How not to increase the customer experience scores
It’s “good news, bad news” time for measuring customer experience. The good news is that some people have found really quick and easy ways to increase customer scores. The bad news is that those creative solutions can be catastrophic for the business and ultimately the people themselves.
We’ll look at the reasons why it happens and the consequences in a moment. Firstly though, I suspect we’re all agreed that for any organisation to improve it needs to measure the things that matter, not what is convenient. They will use a combination of quantitative and qualitative feedback from customers and employees to influence the right change and investment decisions.
However, the pressure for better and better metrics can easily lead to gaming of the customer experience scores and measurement system. The following examples are ones I’ve genuinely come across in recent times. I share them with you to illustrate what can happen and to hopefully prompt a sense-check that it’s not happening in your business.
- Misleading respondents: Net Promoter Score and others like it have their place. Each method has its own critical nuances that require a severe ‘handle with care’ advisory. So what certainly doesn’t help is where those carrying out the surveys have been told to, or are allowed to, manipulate the scoring system. In other words, when asking for an NPS (recommendation) number they tell the customer that “A score of 0-6 means the service was appalling, 7 or 8 is bad to mediocre and 9 or 10 is good”. And hey presto, higher NPS.
- Cajoling: I’ve also listened-in to research agencies saying to customers “Are you sure it’s only an eight, do you mean a nine? There’s hardly any difference anyway”. Maybe not to the customer there’s not but it’s very significant in the final calculation of the score. Or, in response to a customer who is trying to make up their mind, “You said it was good so would that be ten maybe, or how about settle for nine?”. More good scores on their way.
- Incentivising customers: the Board of a franchised operation couldn’t understand why its customer scores were fantastic but it’s revenue was falling off a cliff. It turned out that if a customer wanted to give anything other than a top score in the survey they were offered a 20% discount next time they came in-store in return for upgrading their score to a 9 or 10. Not only that, but the customers got wise to it and demanded discounts (in return for a top score) every other time in future too as they “know how the system works”.
- Responses not anonymised: too often, the quest for customer feedback gets hijacked by an opportunity to collect customer details and data. I’ve seen branch managers stand over customers while they fill in response forms. Receipts from a cafe or restaurant invite you to leave feedback using a unique reference number that customers understandably think could link their response to the card details and therefore them. Employee surveys that purport to be anonymous but then ask for sex, age, length of service, role – all things that make it easy to pinpoint a respondent especially in a small team. So it’s not surprising that that unless there is been a cataclysmic failure, reponses will be unconfrontational, generically pleasant and of absolutely no use at all.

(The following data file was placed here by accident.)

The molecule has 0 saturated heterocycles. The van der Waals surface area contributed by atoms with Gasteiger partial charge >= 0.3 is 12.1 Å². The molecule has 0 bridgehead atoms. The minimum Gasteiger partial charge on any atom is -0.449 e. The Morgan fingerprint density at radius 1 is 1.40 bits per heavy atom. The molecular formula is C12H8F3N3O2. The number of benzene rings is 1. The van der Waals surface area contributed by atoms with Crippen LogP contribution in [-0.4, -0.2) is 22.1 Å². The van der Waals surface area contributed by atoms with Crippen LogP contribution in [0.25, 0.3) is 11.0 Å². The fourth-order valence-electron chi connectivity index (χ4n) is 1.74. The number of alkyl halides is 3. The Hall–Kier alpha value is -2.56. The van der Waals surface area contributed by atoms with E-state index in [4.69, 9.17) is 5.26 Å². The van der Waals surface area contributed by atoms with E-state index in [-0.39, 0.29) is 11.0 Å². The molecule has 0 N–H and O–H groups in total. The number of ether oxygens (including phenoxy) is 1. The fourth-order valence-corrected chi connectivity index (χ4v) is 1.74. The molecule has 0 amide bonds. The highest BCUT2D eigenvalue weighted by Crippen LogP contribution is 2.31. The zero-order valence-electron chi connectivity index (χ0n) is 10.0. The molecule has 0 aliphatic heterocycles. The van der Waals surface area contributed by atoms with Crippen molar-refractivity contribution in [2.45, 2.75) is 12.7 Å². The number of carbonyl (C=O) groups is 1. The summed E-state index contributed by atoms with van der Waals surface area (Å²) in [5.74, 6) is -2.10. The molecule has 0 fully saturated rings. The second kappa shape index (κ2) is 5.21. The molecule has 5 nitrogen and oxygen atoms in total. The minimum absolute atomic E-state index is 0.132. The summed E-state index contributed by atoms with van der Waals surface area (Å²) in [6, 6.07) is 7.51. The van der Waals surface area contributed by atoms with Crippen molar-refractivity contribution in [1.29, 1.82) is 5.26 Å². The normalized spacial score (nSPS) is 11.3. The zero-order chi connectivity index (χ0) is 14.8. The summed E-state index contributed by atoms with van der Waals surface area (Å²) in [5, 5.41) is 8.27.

- Slamming the loop shut: Not just closing it. It’s the extension of responses not being anonymous. Where they are happy to share their details and to be contacted, following up good or bad feedback is a brilliant way to engage customers and employees. But I’ve also seen complaints from customers saying the branch manager or contact centre manager called them and gave them a hard time. Berating a customer for leaving honest feedback is a brilliant way to hand them over to a competitor.
- Comparing apples with potatoes: It’s understandable why companies want to benchmark themselves against their peer group of competitors or the best companies in other markets. It’s easy to look at one number and say whether it’s higher or lower than another. But making comparisons with other companies’ customer scores without knowing how those results are arrived at will be misleading at best and at worst make a company complacent. There are useful benchmarking indices such as those from Bruce Temkin whose surveys have the volume and breadth to minimise discrepancies. But to compare one company’s NPS or Satisfaction scores in the absence of knowing at what point in the customer journey or how their customers were surveyed can draw some very unreliable conclusions.